Overall Rating: 6.0
Its heart was in the right place - its execution was decidedly not.
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I went into this one wanting to like it. My sister reviewed some fluff from the DS9-verse...fluff that worked because of the characters...and I wanted to come away form this script thinking "well that was senseless fluff, but at least it did what it set out to do and entertained." But the script fails for two main reasons. First...to shoehorn Jonathan into the hero role, the writer (Jane Espenson) sacrificed her characters, rather than highlighting them. Anya tends to be blunt...but she's not a cold, Buffy-hating bitch. Buffy might not have gotten a chance to stand solo against the big bad in Jonathan's universe, but she wouldn't be a confused, helpless wuss. Tara might forget some things in the new order...but I don't buy that her relationship with Willow would be so fundamentally different. And sorry, but no...I don't buy that Xander would be the most vulnerable to hero worship and to sacrificing the real world for Jonathan's circus. He's a geek, but he's not that much of a pathetic loser. Espenson...to pull off light fluff...you have to stay true to your characters.
The second failing here is that it's just...too much. It's one thing to parody action flicks and spy stories and the like...it's quite another to give Jonathan speeches that are just plain STUPID and have your regulars hanging onto his every word. When I'm watching the show with someone who is not a hard core Buffy fan, and she spends the whole episode saying "OK, that's just stupid," and "are you sure you want to watch this?" then I think you've failed to sell the camp as intentional.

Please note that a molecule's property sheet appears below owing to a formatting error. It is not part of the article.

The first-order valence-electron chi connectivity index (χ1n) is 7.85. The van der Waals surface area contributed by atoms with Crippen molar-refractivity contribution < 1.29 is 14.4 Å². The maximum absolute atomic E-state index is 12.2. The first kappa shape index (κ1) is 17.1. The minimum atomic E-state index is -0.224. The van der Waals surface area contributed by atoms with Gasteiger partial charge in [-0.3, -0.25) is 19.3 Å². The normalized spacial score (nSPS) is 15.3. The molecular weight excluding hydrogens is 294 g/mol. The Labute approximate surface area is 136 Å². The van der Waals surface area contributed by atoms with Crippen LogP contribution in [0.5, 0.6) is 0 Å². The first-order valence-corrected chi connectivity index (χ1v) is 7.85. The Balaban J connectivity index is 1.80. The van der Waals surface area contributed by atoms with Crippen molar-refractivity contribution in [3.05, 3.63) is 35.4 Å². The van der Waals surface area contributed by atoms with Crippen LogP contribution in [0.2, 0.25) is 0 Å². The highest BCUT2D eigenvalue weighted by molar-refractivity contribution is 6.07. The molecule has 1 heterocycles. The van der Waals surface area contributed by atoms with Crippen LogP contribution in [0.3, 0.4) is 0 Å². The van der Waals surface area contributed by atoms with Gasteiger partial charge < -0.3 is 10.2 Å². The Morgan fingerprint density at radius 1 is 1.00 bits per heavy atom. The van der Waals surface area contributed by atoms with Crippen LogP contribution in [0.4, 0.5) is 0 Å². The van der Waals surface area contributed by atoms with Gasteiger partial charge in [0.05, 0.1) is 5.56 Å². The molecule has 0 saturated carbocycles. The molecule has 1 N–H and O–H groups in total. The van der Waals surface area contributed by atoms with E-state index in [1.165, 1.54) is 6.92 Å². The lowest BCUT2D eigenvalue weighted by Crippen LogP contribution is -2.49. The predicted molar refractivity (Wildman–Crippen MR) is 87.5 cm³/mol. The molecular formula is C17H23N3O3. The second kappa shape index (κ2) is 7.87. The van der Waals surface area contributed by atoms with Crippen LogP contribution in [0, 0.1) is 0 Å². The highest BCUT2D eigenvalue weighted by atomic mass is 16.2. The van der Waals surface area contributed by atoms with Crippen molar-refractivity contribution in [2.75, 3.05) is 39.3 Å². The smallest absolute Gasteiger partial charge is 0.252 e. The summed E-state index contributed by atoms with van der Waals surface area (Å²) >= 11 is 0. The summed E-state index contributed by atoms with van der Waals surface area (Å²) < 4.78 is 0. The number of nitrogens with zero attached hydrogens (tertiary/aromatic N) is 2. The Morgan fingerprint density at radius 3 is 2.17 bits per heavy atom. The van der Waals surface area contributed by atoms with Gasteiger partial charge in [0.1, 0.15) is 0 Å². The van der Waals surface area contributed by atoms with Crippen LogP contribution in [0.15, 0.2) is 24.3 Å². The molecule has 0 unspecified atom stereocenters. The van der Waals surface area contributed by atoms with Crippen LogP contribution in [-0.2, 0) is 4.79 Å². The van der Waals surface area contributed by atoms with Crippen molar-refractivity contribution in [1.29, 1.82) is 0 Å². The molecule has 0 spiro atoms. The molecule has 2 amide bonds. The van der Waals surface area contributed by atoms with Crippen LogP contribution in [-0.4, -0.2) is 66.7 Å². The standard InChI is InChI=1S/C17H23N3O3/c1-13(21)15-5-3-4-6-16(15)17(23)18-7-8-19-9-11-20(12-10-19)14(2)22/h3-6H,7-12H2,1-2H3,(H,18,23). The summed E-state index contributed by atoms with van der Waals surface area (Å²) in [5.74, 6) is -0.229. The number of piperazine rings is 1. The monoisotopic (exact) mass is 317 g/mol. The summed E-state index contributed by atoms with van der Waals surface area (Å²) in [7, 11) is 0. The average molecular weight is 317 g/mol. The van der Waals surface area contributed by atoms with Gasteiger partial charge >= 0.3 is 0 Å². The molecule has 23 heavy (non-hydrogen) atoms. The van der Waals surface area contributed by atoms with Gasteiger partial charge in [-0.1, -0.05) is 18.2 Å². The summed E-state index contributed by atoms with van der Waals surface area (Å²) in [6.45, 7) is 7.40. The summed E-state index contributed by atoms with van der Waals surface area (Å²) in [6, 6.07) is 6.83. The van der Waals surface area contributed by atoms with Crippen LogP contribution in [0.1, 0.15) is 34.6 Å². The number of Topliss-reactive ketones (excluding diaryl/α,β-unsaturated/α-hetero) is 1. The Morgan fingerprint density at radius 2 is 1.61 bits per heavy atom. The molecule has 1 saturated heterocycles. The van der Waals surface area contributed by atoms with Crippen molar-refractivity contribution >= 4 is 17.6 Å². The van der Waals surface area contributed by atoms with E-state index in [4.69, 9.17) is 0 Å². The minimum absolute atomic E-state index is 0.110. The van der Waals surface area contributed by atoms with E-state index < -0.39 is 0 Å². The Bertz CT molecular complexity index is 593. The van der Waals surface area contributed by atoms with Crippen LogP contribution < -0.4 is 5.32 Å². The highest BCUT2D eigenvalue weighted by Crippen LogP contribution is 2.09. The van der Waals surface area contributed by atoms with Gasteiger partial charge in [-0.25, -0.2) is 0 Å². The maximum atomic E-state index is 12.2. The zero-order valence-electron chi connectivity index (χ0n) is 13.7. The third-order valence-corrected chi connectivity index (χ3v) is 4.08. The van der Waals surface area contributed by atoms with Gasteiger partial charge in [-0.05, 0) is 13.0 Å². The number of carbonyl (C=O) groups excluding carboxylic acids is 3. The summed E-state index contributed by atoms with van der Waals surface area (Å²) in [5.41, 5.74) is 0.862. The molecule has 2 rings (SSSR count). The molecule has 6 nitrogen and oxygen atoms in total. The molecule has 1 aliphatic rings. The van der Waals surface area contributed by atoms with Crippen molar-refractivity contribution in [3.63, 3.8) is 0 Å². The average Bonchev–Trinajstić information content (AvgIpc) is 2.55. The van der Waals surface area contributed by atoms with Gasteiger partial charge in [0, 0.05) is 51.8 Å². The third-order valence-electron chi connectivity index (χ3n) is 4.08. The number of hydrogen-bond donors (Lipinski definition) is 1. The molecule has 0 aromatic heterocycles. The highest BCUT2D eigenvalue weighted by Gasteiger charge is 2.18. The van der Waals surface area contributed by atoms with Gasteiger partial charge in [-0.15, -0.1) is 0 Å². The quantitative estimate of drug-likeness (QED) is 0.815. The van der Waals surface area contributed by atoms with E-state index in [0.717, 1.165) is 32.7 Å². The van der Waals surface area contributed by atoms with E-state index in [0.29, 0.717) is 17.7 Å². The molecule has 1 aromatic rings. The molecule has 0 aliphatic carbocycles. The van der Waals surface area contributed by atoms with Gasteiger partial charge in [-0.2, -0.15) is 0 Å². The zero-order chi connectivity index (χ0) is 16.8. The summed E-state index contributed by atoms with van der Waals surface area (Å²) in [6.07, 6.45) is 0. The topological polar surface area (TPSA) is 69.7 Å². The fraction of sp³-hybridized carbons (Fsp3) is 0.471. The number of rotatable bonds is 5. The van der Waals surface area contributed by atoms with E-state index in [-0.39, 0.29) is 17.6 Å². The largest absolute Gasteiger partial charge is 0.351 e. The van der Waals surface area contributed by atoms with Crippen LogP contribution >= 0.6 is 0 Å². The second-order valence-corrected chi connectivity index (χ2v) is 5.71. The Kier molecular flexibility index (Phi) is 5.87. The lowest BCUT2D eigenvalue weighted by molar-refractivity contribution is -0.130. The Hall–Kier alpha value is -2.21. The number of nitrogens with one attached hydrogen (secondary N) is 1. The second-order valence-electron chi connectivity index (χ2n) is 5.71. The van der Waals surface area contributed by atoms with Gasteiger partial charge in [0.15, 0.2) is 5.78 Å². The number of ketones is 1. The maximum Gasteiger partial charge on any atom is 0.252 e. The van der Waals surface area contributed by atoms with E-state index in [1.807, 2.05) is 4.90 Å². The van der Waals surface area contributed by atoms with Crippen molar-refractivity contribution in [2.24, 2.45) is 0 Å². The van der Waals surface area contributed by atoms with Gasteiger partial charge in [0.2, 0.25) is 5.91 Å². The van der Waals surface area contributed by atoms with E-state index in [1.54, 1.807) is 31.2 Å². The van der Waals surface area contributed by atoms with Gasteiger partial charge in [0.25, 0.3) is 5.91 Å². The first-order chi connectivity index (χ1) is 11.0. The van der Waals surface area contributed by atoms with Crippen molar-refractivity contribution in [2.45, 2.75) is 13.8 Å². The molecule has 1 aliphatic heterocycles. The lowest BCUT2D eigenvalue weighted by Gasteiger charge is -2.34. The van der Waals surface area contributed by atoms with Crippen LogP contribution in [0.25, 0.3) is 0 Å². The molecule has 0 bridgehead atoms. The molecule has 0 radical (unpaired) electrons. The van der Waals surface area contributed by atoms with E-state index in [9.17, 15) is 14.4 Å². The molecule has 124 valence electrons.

I led off this review saying the episode had the right idea...it was a smart idea, IMHO, to look back on Jonathan after his stunning appearance in "Earshot," and the core message...that you can't fix what's wrong with you or win friends and influence people with a single big gesture...that life is not easy and no amount of cheating will make it so (you're only cheating yourself if you try)...is a message worth hearing. It's just a shame that Espenson passed along this message in such a lackluster and unfaithful way.
Character assassination + really REALLY cheesy, unfunny comedy = FAIL
But there's nothing wrong with most of the performances, with the possible exception of SMG's weaker-sister Buffy rendition (and yes, fans...I know Buffy is the one that blows the facade off Jonathan's house of cards...the rest of her stuff doesn't fit with that fact, though) and Marc Blucas' unwatchable wooden Riley (reprised just as stiffly in alternate realities!)
But as noted above, it's a message I can live with any day...living in the real world requires a willingness to face the consequences of your actions, work for the friendships you desire.